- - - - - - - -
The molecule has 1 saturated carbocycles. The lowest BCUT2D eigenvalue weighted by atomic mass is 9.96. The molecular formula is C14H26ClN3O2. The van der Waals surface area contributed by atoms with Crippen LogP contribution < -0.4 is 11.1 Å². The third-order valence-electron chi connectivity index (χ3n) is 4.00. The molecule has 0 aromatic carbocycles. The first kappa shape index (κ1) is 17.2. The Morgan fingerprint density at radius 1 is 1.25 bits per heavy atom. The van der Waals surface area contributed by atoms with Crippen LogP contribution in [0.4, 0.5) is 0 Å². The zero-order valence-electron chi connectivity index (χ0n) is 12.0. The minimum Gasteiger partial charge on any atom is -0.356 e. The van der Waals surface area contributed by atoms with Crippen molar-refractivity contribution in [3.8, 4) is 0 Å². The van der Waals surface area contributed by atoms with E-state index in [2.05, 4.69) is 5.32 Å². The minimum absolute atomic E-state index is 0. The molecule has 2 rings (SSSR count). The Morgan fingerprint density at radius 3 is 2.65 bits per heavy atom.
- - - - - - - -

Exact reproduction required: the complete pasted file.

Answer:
The molecule has 1 saturated carbocycles. The lowest BCUT2D eigenvalue weighted by atomic mass is 9.96. The molecular formula is C14H26ClN3O2. The van der Waals surface area contributed by atoms with Crippen LogP contribution < -0.4 is 11.1 Å². The third-order valence-electron chi connectivity index (χ3n) is 4.00. The molecule has 0 aromatic carbocycles. The first kappa shape index (κ1) is 17.2. The Morgan fingerprint density at radius 1 is 1.25 bits per heavy atom. The van der Waals surface area contributed by atoms with Crippen LogP contribution in [0.4, 0.5) is 0 Å². The zero-order valence-electron chi connectivity index (χ0n) is 12.0. The minimum Gasteiger partial charge on any atom is -0.356 e. The van der Waals surface area contributed by atoms with Crippen molar-refractivity contribution in [3.8, 4) is 0 Å². The van der Waals surface area contributed by atoms with E-state index in [2.05, 4.69) is 5.32 Å². The minimum absolute atomic E-state index is 0. The molecule has 2 rings (SSSR count). The Morgan fingerprint density at radius 3 is 2.65 bits per heavy atom.